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epidural increasing risk of having c-section?

(19 Posts)
greenandpleasant Sat 27-Sep-08 16:46:21

hello, hope you don't mind me posting - not pg but have had one baby, 17mo ago - now a friend has told me she is worried that having an epidural will increase risk of having a c-section - 7/10 epidurals leading to c-sections she thinks.

I had an epidural, it was great, but have not heard of this level of "risk" of c-section following epidural. has anyone else heard this? I want to reassure her but am out of touch with all things birth-related.

LadyOfWaffle Sat 27-Sep-08 16:47:31

I think there is a slight increase in risk as I think it can throw contractions. Not 7/10 though.

lulumama Sat 27-Sep-08 16:54:53

not got up to date stats, but an epidural does increase the chances of more intervention being needed, either due to immobility of the mother or the baby not rotating correctly due to the pelvic floor being too relaxed or a combination of those things.

also, it makes your birth automatically more medicalised..

she should check out the stats on instrumental and c.section births on birthchoice website

there are lots of pain relief options before epidural

findtheriver Sat 27-Sep-08 17:31:13

what lulumama says. The 7/10 thing sounds unlikely - way too high. But yes, and epidural makes the birth medicalised, and carries a higher risk of further interventions which include forceps/ventouse/caesarian

orangehead Sat 27-Sep-08 17:41:41

Yes heard thes at nct. I think it is more to do with the fact that with an epidural you end up on your back which is the worst way to give birth so tends to slow the labour down so you are more likely for further inventions

greenandpleasant Sat 27-Sep-08 18:07:53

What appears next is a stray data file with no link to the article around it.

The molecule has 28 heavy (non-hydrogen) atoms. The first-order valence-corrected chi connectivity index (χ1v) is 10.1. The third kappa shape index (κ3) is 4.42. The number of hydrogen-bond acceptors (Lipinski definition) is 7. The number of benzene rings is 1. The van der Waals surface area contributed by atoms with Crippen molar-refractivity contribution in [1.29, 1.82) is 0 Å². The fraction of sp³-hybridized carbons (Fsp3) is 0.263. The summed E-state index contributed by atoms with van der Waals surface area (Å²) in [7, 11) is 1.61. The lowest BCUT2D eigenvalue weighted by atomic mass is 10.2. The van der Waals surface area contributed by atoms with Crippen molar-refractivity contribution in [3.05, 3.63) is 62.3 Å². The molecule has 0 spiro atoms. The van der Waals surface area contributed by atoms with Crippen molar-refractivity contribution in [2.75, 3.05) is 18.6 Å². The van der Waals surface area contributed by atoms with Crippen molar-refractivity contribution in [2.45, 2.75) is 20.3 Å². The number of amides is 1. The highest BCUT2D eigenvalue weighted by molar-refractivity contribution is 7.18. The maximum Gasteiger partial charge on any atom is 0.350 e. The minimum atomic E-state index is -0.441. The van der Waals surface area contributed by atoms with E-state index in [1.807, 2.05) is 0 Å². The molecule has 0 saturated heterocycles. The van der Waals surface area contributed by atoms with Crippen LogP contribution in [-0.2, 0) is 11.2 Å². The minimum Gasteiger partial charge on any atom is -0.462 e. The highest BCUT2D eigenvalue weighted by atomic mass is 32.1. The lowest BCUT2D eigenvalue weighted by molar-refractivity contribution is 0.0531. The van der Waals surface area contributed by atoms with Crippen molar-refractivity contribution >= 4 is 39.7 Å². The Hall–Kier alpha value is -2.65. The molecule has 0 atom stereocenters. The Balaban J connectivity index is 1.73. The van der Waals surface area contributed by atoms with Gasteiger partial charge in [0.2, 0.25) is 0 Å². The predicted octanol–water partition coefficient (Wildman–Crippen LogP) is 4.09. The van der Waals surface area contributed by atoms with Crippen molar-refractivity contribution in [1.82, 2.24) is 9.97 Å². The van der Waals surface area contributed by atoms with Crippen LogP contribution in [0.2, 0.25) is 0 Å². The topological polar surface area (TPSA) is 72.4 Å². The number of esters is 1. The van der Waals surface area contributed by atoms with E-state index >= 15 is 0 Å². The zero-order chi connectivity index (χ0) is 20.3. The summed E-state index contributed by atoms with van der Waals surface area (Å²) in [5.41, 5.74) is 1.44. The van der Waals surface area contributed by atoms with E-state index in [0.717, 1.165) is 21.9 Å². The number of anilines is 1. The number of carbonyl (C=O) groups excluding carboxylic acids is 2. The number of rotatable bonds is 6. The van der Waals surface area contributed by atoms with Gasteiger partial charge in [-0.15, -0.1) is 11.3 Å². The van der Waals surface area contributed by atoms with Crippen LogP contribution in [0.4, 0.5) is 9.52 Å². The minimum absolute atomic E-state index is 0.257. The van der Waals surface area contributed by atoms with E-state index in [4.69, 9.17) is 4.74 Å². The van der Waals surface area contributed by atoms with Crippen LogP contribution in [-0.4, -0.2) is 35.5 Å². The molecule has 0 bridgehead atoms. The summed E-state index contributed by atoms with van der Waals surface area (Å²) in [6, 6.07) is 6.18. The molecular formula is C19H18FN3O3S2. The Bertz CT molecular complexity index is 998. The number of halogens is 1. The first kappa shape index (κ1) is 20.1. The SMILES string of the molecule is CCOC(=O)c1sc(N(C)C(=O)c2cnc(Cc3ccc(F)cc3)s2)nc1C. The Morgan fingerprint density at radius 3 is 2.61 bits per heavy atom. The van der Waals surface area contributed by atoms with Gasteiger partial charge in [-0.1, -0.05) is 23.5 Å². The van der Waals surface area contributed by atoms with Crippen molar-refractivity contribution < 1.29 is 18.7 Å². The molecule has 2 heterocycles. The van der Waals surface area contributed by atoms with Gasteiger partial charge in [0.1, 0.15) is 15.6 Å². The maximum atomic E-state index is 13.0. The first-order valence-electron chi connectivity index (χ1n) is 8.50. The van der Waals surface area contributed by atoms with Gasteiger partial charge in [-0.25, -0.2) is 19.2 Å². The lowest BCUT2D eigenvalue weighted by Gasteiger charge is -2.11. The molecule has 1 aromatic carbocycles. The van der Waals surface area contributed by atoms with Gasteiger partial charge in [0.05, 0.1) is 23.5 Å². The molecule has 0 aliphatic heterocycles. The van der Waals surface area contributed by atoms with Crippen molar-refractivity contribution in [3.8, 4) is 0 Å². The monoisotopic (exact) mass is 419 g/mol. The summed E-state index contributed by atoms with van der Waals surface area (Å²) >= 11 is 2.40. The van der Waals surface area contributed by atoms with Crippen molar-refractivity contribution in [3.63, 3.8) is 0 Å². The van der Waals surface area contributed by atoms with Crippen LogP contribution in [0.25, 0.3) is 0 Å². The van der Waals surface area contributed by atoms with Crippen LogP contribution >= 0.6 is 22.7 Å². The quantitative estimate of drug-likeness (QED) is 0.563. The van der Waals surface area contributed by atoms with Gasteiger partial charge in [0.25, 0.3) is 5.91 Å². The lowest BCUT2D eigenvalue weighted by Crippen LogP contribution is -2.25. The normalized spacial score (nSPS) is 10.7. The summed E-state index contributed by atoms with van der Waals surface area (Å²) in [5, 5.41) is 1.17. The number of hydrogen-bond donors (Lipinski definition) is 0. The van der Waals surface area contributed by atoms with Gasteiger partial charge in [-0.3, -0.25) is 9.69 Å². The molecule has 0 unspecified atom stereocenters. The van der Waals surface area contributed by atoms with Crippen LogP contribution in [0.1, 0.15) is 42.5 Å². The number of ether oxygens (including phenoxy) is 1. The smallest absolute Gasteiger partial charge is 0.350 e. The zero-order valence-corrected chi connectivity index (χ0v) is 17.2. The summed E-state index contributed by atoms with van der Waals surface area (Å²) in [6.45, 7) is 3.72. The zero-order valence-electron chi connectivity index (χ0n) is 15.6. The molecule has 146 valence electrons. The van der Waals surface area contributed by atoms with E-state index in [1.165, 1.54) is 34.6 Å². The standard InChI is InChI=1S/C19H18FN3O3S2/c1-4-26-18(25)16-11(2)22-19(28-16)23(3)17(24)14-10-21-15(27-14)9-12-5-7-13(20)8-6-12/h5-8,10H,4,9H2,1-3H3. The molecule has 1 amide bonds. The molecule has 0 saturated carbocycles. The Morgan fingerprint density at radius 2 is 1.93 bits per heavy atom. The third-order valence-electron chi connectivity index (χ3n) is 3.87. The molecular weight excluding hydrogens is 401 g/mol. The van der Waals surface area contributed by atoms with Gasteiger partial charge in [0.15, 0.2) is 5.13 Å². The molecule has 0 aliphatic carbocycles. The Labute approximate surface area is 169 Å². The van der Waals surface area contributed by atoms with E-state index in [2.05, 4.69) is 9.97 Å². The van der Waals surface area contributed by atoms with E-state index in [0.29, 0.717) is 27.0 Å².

ok thanks for this ladies ... all makes sense from what I remember, just the 7/10 stat is a bit hmm

Agree with all the above and would like to add that it can make effective pushing in a first labour difficult as there is no sensation. This doen't hold true if you have already pushed a baby out.

PeppermintPatty Sat 27-Sep-08 18:20:59

I read somewhere (I don't remember where but it was reliable) that an epidural DOESN'T increase the risk of CS, but DOES increase the risk of forceps/ventouse.

Pruners Sat 27-Sep-08 18:25:26

Message withdrawn

lulumama Sat 27-Sep-08 18:27:52

70 % of women having an epidural also having a c.section might not be that outrageous.

nationally, c.section rates are between 20 - 25 % anyway..

also, a proportion of those having epidurals might ahve other factors that would lead to increased likelihood of c.section anyway

so it might be correct, but a skewed figure IFYSWIM

greenandpleasant Sat 27-Sep-08 18:40:31

lulumama, that's what I thought - if you end up having an unplanned c-section then v likely that 7/10 times you will have been many other options including epidural. not the same as giving yourself a 7/10 chance of having a c-section because you've had an epidural.

thanks again.

artichokes Sat 27-Sep-08 18:42:49

I could not feel to push after my epi. I was told I would have to have a c-section as I was not pushing effectively. In fact they got DD out with forceps but MW said she sees loads of instrumental births and c-sections that are caused my poor maternal pushing thanks to epis.

PeppermintPatty Sat 27-Sep-08 19:01:43

Link to NICE guidance that suggusts an epidural doesn't increase risk of CS: